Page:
Marjory Stoneman Douglas student David Hogg was furious as he entered his school for the first day back since the massacre on Valentine's Day.
In an interview with CNN's Alisyn Camerota, Hogg said that the past weeks since the shooting have been "frustrating and annoying" watching political leaders in Washington, such as House Speaker Paul Ryan, resist doing anything to help stop mass shootings in America.
"They want to sell more guns on behalf of the people who own them, which is the NRA," Hogg said of those pushing weapons in classrooms. "They want to sell more guns. They want to scare more people. They want to get more guns sold so they can get re-elected. They want to scare the people and we don't want to see that happen."
Hogg, who has been the target of attacks and threats online, said the thing that angers him most is that after two weeks policymakers haven't done anything to stop mass shootings.
"None of our glass is being replaced with bullet-proof glass," he went on. "None of our locks that are being replaced are able to be locked from the inside. No legislative action has been taken. All we have now is more guns and more chances for things to go wrong. I mean, think about it this way, what about for a student like me that is going to be at school today? What if I was misidentified as another school shooter? What if there is a blue-on-blue situation where we had a scenario where we had an undercover police officer and they started going off because thought they saw a school shooter and as such they started shooting at each other and slaughtered everything behind?"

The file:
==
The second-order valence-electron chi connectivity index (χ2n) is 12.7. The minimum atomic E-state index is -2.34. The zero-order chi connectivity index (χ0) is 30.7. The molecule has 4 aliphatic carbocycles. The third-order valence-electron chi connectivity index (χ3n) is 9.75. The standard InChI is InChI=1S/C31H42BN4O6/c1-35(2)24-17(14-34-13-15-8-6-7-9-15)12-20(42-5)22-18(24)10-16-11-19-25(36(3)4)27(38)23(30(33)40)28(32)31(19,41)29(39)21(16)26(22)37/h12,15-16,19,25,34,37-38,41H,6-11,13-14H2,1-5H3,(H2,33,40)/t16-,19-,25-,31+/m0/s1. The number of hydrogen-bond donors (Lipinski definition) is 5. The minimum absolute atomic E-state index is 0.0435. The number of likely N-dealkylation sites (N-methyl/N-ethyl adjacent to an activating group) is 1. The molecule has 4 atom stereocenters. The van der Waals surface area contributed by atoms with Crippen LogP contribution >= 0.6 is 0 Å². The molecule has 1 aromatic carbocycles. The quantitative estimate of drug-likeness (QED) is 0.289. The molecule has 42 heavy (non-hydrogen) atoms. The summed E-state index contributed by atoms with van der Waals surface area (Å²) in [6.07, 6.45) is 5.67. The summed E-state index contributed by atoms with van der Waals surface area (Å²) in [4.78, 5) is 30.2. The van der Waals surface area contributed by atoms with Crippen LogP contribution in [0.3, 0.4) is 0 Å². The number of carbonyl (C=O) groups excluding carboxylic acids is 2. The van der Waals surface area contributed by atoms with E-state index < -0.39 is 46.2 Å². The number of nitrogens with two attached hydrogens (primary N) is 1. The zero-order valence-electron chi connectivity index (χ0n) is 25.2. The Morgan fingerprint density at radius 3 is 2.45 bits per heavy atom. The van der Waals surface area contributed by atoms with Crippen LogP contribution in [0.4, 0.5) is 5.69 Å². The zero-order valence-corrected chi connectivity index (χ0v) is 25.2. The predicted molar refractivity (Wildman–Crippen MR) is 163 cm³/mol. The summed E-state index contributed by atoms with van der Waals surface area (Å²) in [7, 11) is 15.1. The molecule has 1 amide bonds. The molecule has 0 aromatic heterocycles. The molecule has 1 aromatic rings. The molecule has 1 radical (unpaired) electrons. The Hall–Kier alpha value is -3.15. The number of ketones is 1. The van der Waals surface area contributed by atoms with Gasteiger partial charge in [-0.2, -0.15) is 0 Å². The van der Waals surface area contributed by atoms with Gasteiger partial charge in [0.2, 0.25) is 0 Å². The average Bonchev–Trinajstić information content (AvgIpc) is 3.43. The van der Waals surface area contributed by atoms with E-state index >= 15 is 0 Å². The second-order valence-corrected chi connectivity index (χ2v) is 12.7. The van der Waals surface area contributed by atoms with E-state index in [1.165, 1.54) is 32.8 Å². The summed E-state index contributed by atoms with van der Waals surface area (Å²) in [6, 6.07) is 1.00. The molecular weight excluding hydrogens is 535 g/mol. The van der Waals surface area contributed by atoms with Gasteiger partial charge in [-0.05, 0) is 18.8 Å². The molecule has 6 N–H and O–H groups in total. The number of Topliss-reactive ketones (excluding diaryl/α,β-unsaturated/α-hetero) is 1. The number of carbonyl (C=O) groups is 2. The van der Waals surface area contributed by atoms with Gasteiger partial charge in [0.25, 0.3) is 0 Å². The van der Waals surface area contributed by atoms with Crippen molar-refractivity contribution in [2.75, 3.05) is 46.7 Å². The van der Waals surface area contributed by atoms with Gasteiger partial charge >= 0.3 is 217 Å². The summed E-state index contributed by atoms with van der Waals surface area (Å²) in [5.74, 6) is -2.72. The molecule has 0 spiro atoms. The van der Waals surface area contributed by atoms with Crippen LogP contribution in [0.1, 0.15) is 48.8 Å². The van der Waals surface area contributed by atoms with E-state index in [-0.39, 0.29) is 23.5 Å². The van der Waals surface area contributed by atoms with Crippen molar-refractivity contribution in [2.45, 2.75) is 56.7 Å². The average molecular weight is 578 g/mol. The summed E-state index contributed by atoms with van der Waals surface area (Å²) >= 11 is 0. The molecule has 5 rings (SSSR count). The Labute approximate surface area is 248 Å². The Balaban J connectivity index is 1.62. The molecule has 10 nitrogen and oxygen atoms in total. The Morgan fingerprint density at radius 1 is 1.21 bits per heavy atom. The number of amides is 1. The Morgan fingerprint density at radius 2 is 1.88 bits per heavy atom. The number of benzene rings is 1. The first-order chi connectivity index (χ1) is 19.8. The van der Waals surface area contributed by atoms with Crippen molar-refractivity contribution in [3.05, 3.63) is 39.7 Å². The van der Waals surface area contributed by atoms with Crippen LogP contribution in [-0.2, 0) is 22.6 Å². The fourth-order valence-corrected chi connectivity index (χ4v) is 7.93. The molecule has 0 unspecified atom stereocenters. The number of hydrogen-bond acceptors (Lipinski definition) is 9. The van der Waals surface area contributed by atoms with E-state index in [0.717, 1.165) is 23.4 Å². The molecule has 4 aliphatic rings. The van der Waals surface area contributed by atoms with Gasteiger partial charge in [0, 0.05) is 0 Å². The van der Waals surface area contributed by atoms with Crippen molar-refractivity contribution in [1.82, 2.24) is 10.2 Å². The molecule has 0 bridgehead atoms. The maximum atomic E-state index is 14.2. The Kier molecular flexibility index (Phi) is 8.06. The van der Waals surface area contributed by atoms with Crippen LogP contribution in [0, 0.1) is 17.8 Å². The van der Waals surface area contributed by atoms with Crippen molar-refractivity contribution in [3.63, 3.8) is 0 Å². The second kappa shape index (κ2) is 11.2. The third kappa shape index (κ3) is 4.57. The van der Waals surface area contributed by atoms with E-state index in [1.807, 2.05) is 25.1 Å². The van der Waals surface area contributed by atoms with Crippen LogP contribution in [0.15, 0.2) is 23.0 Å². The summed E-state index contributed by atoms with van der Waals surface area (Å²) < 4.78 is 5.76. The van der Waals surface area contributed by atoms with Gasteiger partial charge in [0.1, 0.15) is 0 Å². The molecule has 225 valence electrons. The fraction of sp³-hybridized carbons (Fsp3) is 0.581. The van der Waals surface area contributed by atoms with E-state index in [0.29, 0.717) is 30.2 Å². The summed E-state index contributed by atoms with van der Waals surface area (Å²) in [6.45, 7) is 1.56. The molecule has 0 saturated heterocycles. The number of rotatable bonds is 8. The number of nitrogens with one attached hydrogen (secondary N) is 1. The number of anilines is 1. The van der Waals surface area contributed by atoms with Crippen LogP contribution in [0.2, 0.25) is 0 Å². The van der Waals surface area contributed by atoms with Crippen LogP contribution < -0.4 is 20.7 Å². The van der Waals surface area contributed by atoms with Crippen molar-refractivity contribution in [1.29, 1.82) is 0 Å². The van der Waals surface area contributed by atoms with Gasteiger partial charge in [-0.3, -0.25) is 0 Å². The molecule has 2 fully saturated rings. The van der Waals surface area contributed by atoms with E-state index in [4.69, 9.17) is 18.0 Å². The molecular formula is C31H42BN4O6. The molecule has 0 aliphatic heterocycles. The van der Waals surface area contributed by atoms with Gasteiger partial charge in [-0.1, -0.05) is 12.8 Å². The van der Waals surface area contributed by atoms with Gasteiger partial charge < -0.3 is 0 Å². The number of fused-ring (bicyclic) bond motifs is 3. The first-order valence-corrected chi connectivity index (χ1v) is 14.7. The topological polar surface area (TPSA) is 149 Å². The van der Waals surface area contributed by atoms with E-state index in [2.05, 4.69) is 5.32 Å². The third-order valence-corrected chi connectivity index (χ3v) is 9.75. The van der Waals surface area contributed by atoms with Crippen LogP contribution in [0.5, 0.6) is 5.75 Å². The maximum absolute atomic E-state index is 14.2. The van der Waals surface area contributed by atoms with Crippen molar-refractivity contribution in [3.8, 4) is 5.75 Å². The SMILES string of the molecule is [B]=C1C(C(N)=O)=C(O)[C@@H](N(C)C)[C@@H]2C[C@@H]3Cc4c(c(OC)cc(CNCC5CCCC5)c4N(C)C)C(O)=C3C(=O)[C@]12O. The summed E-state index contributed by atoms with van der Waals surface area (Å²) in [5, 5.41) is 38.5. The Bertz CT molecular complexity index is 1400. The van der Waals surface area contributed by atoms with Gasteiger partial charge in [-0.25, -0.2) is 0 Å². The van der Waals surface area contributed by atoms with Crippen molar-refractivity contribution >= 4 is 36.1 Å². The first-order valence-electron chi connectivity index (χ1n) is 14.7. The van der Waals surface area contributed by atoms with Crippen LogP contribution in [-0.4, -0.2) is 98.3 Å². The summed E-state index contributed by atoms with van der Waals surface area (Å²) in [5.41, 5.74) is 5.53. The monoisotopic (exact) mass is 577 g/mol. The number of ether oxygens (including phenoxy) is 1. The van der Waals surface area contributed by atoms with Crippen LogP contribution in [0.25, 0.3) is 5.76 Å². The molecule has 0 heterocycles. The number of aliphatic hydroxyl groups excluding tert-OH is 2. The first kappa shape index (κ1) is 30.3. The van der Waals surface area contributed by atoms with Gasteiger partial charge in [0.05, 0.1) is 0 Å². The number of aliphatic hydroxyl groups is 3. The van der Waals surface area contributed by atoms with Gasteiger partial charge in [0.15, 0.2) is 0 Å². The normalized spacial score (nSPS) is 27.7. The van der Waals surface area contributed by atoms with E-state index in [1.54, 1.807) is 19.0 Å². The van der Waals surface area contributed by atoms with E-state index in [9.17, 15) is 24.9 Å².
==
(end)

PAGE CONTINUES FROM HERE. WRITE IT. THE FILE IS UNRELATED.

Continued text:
Hogg said that the only thing that has changed is that there are "more guns and more chances for things to go wrong."
"They won't stand up to the NRA and rip off their shock collar," he said.
Camerota noted that the state legislature is taking action on some things, including the move to arm teachers.
"That's just a compromise for the GOP's politics," Hogg said. He listed off the things he would like to see the legislature do, including, "raising the federal age of gun ownership and possession to the age of 21, banning all bump stocks, making sure that we have a universal background check, making sure people who are committed of acts of domestic violence aren't able to get a gun. And making sure people who have history of mental illness aren't able to obtain weapons of mass destruction."
"I think the fact that I have had to threaten the entire state of Florida is a testament to how disgusting the state of politics has become," Hogg said. He said that he sees some action, "but at this point seeing everything that's going on is giving me hope. That's why I'm here today. If that bill is not on the House floor at the Florida state level, I wouldn't be here today. I wouldn't feel safe coming to school. Honestly, I don't. we don't have bullet-proof glass. We just have more guns."
He also noted that Scott is holding back the implication of any legislation that takes effect and alleged it was for political reasons.
"Rick Scott is trying to implement it a year later so he can have that happen right around his election," Hogg said. "We can't let that happen. We cannot let that happen. I know he is saying it takes time. It doesn't. He's governor. We saw his response to Hurricane Irma. He cares more about his political agenda."
Watch the full interview below: